One aspect of DeLillo’s ongoing praise of folly is his extraordinary comic sense. The originality of his conceptions stands out immediately, but most of the discussions of this work try to keep this a secret. Examples include a man in White Noise who wants to hire a prostitute on whom to perform the Heimlich maneuver, a woman in Ratner’s Star who is described as having no lap, and Esther and Vera Chalk, the two sisters in End Zone who host picnics with “meatless and breadless organic sandwiches.” The novels are peopled through and through with these likable oddities; Ratner’s Star in particular is a virtual megalopolis of such types, many of whom seemed to have walked straight out of the pages of the third book of Jonathan Swift’s satiric Gulliver’s Travels (1726).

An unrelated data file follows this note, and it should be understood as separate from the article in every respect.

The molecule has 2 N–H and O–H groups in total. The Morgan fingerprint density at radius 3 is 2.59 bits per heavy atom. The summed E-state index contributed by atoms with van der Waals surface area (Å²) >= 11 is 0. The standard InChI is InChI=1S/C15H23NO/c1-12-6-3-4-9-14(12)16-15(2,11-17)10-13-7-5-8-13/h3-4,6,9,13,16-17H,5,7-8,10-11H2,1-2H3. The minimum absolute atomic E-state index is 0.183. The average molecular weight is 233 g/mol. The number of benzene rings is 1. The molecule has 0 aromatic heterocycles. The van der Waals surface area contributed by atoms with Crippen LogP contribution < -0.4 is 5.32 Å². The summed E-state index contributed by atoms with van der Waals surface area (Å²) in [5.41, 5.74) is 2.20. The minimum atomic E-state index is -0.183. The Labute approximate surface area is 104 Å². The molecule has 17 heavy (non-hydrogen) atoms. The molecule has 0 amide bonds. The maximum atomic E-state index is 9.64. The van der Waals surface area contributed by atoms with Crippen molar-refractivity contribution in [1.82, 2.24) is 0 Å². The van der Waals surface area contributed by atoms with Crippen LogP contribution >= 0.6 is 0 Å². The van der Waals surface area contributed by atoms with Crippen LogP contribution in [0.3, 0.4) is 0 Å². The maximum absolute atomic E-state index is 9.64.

Of all of the United States’ manic preoccupations during the 1960’s, none was more intense or better publicized than rock and roll and recreational hallucinogenic drugs. These two subjects are often intimately identified in the popular imagination, and they become the twin plot strands of Great Jones Street. This novel’s rock-and-roll hero, Bucky Wunderlick, sings tunes of America’s heartland such as “VC Sweetheart,” “Cold War Lover,” “Protestant Work Ethic Blues,” and his signature song, “Pee-Pee-Maw-Maw.” Bucky suddenly abandons his rock group in Houston and goes into hiding in a “small crooked room, cold as a penny,” on Great Jones Street in New York City. He is soon entangled in a bewildering plot to retrieve a package of a new, untried dope, and he is forced into illicit commerce with such figures as Epiphany Powell (a black woman bodyguard), Azarian (a band member), and Bucky’s manager, Globki. Prominent in the swirling plot is Opel Hampton, educated—at least for a year—at Missouri State Women’s College in Delaware, Texas. The plot of Great Jones Street is trivial, and the characters are comic-strip jokes, but the language is always strong, and the hallucinatory world of rock music and psychedelic obsessions is turned into an effective piece of Americana. Bucky Wunderlick will appear again in various incarnations as the man who goes to earth to hide out from the madness of life, a favorite DeLillo character.